Courier Staff Writer
Some of the floats were huge. Others were fancy. And one float was just deafeningly loud. But a few Oktoberfest entries had a deeper meaning for the people who built them.
Messages came from such diverse parts of the community as substance abuse orginizations, animal rescue groups and churches marching Saturday.
“Any oportunity we have to promote fire safety, we’re going to take it,” said Ottumwa Fire Chief Tony Miller.
This year, that included building a float — complete with a “house” on fire — for the Oktoberfest parade.
“Assistant Chief Mike Craff came to me and said they wanted to use the [Oktoberfest] parade to spread the message,” Miller said. “This is the first time in a long time the fire department had a float. Every chance we have, we’re going to [teach] fire prevention.”
Unfortunately, he said, that dedication gets a jump start every other week, on average, in Ottumwa.
“We had 30 working structure fires last year. That’s a really high number for a town this size. I’ve been doing this more than 30 years, and I’ll say of all the structure fires I’ve pulled up to in my career, at least half had no smoke detectors, or the owner had taken the battery out when it started chirping.”
The float helps residents know there are very few excuses for not having a working smoke detector. For most types of homes, firefighters in Ottumwa will come over and either give you a smoke detector, or even install a smoke detector at no charge.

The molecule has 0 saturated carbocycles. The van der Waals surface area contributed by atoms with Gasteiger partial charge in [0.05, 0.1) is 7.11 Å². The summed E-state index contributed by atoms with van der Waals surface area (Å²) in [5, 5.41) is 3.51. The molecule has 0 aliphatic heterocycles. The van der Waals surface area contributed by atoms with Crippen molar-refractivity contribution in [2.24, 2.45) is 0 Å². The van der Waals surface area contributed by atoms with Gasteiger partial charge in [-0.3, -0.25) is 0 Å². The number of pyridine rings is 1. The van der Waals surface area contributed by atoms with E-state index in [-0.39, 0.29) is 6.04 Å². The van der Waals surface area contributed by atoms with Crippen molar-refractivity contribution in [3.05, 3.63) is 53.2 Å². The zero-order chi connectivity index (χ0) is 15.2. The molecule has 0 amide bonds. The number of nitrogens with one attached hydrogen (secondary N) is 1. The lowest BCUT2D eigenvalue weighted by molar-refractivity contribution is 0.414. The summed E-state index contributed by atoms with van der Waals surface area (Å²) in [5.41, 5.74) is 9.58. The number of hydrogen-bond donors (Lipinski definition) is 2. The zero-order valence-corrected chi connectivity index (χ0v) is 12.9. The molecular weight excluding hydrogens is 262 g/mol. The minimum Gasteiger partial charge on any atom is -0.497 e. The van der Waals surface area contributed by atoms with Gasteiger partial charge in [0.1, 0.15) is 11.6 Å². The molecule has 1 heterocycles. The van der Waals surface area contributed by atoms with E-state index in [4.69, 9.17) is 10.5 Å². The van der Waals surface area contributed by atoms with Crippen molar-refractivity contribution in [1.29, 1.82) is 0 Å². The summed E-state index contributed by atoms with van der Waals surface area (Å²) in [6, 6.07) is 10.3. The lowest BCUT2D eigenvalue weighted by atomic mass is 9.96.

The goal is that eventually, every home in town will have that basic life saving tool, he said.
Not every float is meant to teach the crowd a lesson. Another float’s participants wanted to honor the departed.
A group of Vietnam veterans designed a float with the names of the more than 800 Iowans killed during the conflict.
Some serve the purpose of bringing the marchers together, of showing support for each other and remembering they’re not alone.
A Wapello County support group for parents who have lost a child had their float this year, made up with clouds, angels and a gate.
“This year, we did a heaven theme,” said Bobbie Amburn, founder of the Footprints of a Child support group.
She started the group a year and a half ago after losing her baby, yet finding no support available locally. Now, heartbroken parents call her for support. And she’s found she can help. .
“But helping them, it helps me, too.”
Events like the parade are a good oportunity to get together and honor thier lost children. In fact, Amburn said, she’d only met some of the parents there Saturday on Facebook or on the telephone.
They ended their day by releasing balloons with their child’s name on it.
As they met in the Bridge View Center parking lot around Noon Saturday, the parents working the heaven float seemed tired but happy.
“We’re all still grieiving,” said Amburn, “and we’ll never forget. I know I never will. But it’s easier [when you can] talk to someone who’s been through it.”